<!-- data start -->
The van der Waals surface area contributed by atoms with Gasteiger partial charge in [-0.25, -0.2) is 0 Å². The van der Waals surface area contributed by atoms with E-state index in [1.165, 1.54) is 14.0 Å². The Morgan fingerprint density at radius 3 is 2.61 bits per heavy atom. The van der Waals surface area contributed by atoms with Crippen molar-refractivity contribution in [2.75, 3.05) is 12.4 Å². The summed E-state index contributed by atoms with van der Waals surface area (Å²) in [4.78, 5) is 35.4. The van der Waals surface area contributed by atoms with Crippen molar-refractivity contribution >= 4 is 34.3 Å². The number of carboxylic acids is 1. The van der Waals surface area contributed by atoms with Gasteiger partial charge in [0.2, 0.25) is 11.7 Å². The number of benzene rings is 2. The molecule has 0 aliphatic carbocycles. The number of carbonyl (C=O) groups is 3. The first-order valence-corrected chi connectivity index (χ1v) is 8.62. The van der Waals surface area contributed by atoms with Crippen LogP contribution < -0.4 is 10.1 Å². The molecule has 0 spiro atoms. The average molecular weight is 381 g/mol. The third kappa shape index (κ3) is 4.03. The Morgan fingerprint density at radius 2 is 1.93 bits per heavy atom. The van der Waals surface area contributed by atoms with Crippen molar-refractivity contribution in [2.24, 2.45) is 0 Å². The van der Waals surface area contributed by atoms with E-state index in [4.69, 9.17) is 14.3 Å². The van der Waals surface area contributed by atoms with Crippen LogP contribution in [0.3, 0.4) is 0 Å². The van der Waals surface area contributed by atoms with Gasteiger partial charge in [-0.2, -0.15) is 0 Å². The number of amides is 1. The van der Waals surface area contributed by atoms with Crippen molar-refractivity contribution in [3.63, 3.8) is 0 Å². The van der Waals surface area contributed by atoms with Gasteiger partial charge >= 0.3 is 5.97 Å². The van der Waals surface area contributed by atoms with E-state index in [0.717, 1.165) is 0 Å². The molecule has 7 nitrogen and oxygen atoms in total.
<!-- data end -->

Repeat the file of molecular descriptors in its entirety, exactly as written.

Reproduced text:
The van der Waals surface area contributed by atoms with Gasteiger partial charge in [-0.25, -0.2) is 0 Å². The van der Waals surface area contributed by atoms with E-state index in [1.165, 1.54) is 14.0 Å². The Morgan fingerprint density at radius 3 is 2.61 bits per heavy atom. The van der Waals surface area contributed by atoms with Crippen molar-refractivity contribution in [2.75, 3.05) is 12.4 Å². The summed E-state index contributed by atoms with van der Waals surface area (Å²) in [4.78, 5) is 35.4. The van der Waals surface area contributed by atoms with Crippen molar-refractivity contribution >= 4 is 34.3 Å². The number of carboxylic acids is 1. The van der Waals surface area contributed by atoms with Gasteiger partial charge in [0.2, 0.25) is 11.7 Å². The number of benzene rings is 2. The molecule has 0 aliphatic carbocycles. The number of carbonyl (C=O) groups is 3. The first-order valence-corrected chi connectivity index (χ1v) is 8.62. The van der Waals surface area contributed by atoms with Crippen LogP contribution < -0.4 is 10.1 Å². The molecule has 0 spiro atoms. The average molecular weight is 381 g/mol. The third kappa shape index (κ3) is 4.03. The Morgan fingerprint density at radius 2 is 1.93 bits per heavy atom. The van der Waals surface area contributed by atoms with Crippen molar-refractivity contribution in [2.24, 2.45) is 0 Å². The van der Waals surface area contributed by atoms with E-state index in [4.69, 9.17) is 14.3 Å². The van der Waals surface area contributed by atoms with Crippen LogP contribution in [0.3, 0.4) is 0 Å². The van der Waals surface area contributed by atoms with Gasteiger partial charge in [-0.2, -0.15) is 0 Å². The number of amides is 1. The van der Waals surface area contributed by atoms with Crippen molar-refractivity contribution in [3.63, 3.8) is 0 Å². The van der Waals surface area contributed by atoms with Gasteiger partial charge >= 0.3 is 5.97 Å². The van der Waals surface area contributed by atoms with E-state index in [0.717, 1.165) is 0 Å². The molecule has 7 nitrogen and oxygen atoms in total.